His guitar sound made the Kinks one of the greatest bands of the 1960s – not that his brother Ray gives him the credit. Dave Davies opens up to Robert Chalmers about fraternal feuds, ceremonial axes, mystical encounters – and why he hasn't ruled out a reunion
My parents were ... working class, but very supportive of our family of eight children. They moved from the city to the suburbs after the Second World War to give us a fresh start. They were both from Islington, and the street they lived in had been bombed during the war.
For Davies, it's a chance to squeeze back into the songs that made his name – as any man of 66 might wish to revisit an old pair of jeans.
As a founder of The Kinks, with brother Ray, Dave Davies was a pioneer of the British music explosion that ignited the Sixties. Yet, while he devised the trademark jagged guitar sound that inspired many other beat groups, the younger of the two warring brothers was also on a more ethereal quest.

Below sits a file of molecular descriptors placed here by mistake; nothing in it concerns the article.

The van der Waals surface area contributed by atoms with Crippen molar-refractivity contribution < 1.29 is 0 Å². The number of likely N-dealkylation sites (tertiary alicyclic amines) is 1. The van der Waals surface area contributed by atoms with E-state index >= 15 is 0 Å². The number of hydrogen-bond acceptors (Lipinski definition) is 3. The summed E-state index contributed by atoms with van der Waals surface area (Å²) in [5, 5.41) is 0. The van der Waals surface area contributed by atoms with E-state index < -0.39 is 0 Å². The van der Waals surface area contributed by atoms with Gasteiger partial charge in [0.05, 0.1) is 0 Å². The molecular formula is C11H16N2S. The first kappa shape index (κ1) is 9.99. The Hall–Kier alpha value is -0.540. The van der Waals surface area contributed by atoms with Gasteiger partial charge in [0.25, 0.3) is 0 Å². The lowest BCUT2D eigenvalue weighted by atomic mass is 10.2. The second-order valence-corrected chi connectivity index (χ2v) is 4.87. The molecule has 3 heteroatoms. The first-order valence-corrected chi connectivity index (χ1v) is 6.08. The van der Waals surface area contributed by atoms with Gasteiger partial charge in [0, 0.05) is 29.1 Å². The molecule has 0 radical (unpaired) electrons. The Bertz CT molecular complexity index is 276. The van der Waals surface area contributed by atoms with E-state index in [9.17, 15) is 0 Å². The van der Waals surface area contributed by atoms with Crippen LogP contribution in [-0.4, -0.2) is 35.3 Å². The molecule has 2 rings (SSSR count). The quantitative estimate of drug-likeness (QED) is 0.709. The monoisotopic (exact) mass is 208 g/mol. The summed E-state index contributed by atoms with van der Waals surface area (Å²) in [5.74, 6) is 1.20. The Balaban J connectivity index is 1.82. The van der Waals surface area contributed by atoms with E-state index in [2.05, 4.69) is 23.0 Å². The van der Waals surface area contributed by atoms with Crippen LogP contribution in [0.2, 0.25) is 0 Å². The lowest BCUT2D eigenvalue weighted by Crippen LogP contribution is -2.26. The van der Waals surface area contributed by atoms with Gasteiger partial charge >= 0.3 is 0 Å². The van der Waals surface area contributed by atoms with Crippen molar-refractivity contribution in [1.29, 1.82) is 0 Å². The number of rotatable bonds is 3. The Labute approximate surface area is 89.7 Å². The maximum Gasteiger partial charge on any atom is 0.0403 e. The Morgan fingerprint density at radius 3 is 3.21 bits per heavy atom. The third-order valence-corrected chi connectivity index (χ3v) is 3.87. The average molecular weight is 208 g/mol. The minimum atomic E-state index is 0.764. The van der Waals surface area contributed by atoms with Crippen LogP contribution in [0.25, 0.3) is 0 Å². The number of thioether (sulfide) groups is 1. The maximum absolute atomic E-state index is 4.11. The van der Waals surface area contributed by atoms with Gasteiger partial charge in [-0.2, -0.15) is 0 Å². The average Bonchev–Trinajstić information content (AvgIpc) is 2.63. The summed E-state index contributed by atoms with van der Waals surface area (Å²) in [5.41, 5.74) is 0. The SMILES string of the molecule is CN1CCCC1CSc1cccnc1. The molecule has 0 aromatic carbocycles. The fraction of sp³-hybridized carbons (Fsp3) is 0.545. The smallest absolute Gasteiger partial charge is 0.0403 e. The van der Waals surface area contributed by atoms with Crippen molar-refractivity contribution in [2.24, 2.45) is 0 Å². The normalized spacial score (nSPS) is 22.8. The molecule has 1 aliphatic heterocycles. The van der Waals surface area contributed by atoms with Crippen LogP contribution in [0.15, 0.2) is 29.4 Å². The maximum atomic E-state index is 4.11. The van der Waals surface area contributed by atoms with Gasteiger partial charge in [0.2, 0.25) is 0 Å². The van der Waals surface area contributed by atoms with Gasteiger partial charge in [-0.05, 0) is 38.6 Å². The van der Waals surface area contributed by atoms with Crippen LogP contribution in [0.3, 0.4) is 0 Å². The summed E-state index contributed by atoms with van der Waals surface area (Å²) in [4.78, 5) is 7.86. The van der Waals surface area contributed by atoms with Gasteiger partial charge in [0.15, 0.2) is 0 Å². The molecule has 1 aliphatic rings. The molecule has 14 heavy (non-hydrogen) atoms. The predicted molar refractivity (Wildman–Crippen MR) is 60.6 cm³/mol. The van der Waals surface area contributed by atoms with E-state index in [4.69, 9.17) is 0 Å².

On paper, Pete Quaife had an enviable job: he was touring the world playing bass in the Kinks, one of the biggest rock bands of the 1960s: it was always party time as alcohol and girls were readily available and he didn't have to worry about the group losing its popularity as its leader, Ray Davies, was a master songwriter. In reality, he was constantly caught in arguments and scuffles between the fractious Davies brothers, and quite often they would gang up and take it out on the rest of the group. With an unsettled management team, the Kinks was always on the verge of breaking up.
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A musical based on a song by Ray Davies, frontman of the Kinks, and featuring 20 new tracks by the Sixties legend, will premiere later this year.
The history of President Records, one of the first independent labels in the UK, is inextricably linked to that of music publisher Edward Kassner. Born in Austria to Jewish parents in 1920, Edward dreamed of becoming a composer but his orchestral aspirations were cut short when Hitler annexed Austria.
“He was tipped off by his friends that they were rounding up Jewish boys,” says David Kassner, Edward’s eldest son and now MD of President. “He fled through Belgium and got caught trying to cross the border at Aachen twice. On the third occasion a German soldier caught him but let him go saying that he hadn’t signed up to shoot young boys.”